How London became ‘Londongrad’, Europe’s largest Russian ex-pat community
London — Rich, glamorous, with hints of a murky past, London’s Russian community has long been the subject of intrigue and is back in the spotlight after the brutal attack on a former spy.
Former Russian double agent Sergei Skripal and his daughter Yulia are unconscious in hospital after being exposed to a nerve agent in his home town of Salisbury on Sunday.
The 66-year-old was one of a sizeable number of Russians living in Britain.
The community is concentrated in London, where 100,000 have made their home, more than in any other European capital.
They are lured by the language — English is the most popular foreign language in Russia — as well as the ease of doing business and of moving large sums of wealth.
"The US is far away, if you continue some kind of activity related to Russia you better be in Britain," says Yuri Felshtinksy, a historian and friend of Alexander Litvinenko, the former FSB agent and Kremlin critic who was poisoned with a radioactive agent in London in 2006.
"It’s easier to establish business in Britain, and it’s easier to be rich in London … in France, you’d probably feel slightly uncomfortable driving an extremely expensive car."
Of course, not all Russians living in London are rich — a 2015 series broadcast in Russia, which coined the phrase "Londongrad", sought to show the diversity of the community.
But those who have wealth often flaunt it, as shown in a recently reissued BBC documentary, Rich, Russian and Living in London, which revealed the glamorous world of oligarchs and multimillionaires.
Their activities in London revolve around the exclusive districts of Belgravia, Mayfair and Knightsbridge, with luxury department store Harrod’s a popular spot to pick up groceries.
They mingle with models and descendents of the last tsar, and adopt the habits of the British aristocracy, with annual balls, private schools and polo matches.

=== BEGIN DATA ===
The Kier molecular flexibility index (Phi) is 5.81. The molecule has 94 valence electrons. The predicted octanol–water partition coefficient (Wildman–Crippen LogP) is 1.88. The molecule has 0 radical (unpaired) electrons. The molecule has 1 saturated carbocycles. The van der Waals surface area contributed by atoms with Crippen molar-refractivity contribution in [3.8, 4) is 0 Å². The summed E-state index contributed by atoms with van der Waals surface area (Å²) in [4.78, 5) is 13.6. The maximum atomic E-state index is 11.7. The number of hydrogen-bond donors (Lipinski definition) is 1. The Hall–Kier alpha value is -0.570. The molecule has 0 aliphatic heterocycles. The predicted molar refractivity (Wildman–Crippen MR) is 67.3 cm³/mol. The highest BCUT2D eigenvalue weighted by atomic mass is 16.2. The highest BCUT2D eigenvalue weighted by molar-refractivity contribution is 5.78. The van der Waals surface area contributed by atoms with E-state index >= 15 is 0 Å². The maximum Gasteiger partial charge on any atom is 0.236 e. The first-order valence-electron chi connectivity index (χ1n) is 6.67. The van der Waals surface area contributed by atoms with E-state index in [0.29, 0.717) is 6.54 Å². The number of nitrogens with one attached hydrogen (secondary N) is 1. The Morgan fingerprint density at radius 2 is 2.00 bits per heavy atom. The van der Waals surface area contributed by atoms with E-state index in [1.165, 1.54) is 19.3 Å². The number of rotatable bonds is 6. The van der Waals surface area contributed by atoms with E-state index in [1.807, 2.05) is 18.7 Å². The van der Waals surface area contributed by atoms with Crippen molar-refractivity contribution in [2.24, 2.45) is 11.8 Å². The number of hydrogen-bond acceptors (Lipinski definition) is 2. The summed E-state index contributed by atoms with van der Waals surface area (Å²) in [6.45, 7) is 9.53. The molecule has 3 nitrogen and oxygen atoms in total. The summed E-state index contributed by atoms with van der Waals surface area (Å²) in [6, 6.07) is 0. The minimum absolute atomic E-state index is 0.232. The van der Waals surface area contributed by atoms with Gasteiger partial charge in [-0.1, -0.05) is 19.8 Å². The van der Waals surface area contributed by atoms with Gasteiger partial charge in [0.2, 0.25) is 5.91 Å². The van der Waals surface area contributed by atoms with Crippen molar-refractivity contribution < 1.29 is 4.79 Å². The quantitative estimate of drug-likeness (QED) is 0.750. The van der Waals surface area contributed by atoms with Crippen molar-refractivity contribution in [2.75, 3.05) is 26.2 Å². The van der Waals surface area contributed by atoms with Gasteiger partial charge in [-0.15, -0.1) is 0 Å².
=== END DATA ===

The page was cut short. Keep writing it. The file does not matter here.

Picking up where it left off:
London is attractive for its culture and education facilities, but "it’s primarily because of the ease of acceptance of dirty money
But the recent BBC series McMafia, which was broadcast earlier this year, has imprinted onto many Britons’ minds a darker image of the life of Russians in London.
It follows the fortunes of a well-spoken, British-educated banker who gets involved in his family’s feuds back in Russia, and is swept up into a world of organised crime and money laundering.
London — with its network of financiers, lawyers and prime investment property — has long had a reputation as a place to move dirty cash, although the government has been clamping down.
The Russian embassy has condemned the "cliches the BBC is spreading".
But security minister Ben Wallace told the Times the series was "very close to the truth, the international nature of organised crime and the impunity with which some of these people operate".
Roman Borisovich, an anticorruption campaigner, says London is attractive for its culture and education facilities, but "it’s primarily because of the ease of acceptance of dirty money".
The Russian businessman, who organises "Kleptocracy Tours" past luxurious homes he claims have been bought with ill-gotten gains, says the community in London was once younger and more diverse.
This changed after the 1998 financial crisis in Russia, and "since then London has been populated by rich Russians, their families, their staff members, their entourage", he says.
The presence of so many former Russian spies in Britain — more than in France or Italy — can be explained by the tradition of counter-espionage in Britain and the US, Felshtinsky says.
"In the end, if you’re not arrested, not killed, and you have a chance to emigrate, you go to a country for which you’re working," he says.